Bakersfield High student rises above tough childhood


High school can be hard.  From the classes, the tests, trying to fit in, not fitting in, dating– students encounter a number of stressful situations, and some for the very first time.

Now imagine doing it all on your own, without any parents to support you.

17’s Tabatha Mills introduces us to Rene Carrillo, a soon-to-be Bakersfield High School grad, who did it all on his own.

From the outside looking in, you would never know 18-year-old Rene Carrillo doesn’t have parents to go home to after school.

He’s never met his father and his mother never raised him.

“You gotta learn from them and you gotta build yourself to be a better person and overcome them,” Carrillo said.

He was kicked out of his foster home when he turned 18 and has been living on his own for the past year.

It’s enough to make anyone quit or give up, but not Carrillo. He has a mindset and goal to achieve whatever he sets his mind to.

He’s driven and determined, but a big part of his success is owed to his counselor.

“I know that he has seen some really hard things and been through some tough times, but he’s not the kid that uses that as an excuse,” said Carrillo’s counselor, Katie Price.

Carrillo says his counselor pushes him and always ‘looks out’ for him. She’s like a mother figure to Carrillo, always checking up on him.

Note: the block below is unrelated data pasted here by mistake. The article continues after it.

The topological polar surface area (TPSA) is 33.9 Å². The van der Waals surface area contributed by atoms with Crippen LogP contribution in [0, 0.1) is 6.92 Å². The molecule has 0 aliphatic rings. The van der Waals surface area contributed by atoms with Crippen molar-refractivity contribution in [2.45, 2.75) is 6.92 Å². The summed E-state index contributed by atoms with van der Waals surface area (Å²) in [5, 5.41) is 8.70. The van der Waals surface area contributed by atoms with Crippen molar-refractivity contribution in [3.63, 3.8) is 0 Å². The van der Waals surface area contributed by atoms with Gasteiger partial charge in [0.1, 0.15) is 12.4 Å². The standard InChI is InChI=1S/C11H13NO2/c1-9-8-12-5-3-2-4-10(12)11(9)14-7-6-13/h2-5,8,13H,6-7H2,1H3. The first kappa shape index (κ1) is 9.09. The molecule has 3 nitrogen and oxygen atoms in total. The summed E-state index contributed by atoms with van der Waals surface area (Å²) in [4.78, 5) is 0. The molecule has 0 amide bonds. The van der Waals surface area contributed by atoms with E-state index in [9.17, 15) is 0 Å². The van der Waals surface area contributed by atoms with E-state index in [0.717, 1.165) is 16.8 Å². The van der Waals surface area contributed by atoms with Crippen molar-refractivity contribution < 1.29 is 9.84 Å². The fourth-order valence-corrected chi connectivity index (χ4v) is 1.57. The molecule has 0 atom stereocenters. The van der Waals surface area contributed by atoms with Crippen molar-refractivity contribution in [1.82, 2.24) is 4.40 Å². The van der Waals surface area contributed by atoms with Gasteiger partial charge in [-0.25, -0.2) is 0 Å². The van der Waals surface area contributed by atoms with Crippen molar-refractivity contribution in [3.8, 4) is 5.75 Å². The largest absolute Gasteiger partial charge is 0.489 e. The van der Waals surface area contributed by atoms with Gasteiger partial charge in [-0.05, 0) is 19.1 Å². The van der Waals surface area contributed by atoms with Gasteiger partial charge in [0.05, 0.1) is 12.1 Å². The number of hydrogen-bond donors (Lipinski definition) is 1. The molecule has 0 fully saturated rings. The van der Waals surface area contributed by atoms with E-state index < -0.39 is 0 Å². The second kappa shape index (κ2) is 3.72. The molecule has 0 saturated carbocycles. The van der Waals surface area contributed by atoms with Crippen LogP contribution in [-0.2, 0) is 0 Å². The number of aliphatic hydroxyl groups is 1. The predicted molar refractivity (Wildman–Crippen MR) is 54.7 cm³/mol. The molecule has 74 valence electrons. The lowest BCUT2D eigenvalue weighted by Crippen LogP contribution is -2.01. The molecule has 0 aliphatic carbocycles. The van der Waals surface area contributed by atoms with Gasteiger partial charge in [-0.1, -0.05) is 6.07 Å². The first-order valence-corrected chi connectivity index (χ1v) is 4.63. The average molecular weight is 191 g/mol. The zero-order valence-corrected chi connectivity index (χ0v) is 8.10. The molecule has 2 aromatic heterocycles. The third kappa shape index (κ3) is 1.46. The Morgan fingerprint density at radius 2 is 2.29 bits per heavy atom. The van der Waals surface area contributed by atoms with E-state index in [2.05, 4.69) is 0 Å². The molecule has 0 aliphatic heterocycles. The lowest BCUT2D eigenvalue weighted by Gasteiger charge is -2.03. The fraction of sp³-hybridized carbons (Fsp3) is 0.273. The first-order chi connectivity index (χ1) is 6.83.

Carrillo says he has found a family at BHS.

“I feel like BHS has a really good support system, whether it’s a coach playing sports or teachers or also in the office, counselor staff,” he said. “Just having someone there to care for you is a big thing.  They’re there for you and you don’t want to let them down.”

“I know how amazing it is for a kid to be living on their own and actually follow through with everything they’re suppose to do and graduate on time and continue playing sports, and getting good grades and so I’m really proud of him.” Price said.

Carrillo will attend San Diego State University in the fall where he plans to study forensic science with aspirations to become a police officer and eventually a private investigator.

He says he’s excited to live near his sister who graduated from SDSU this year.

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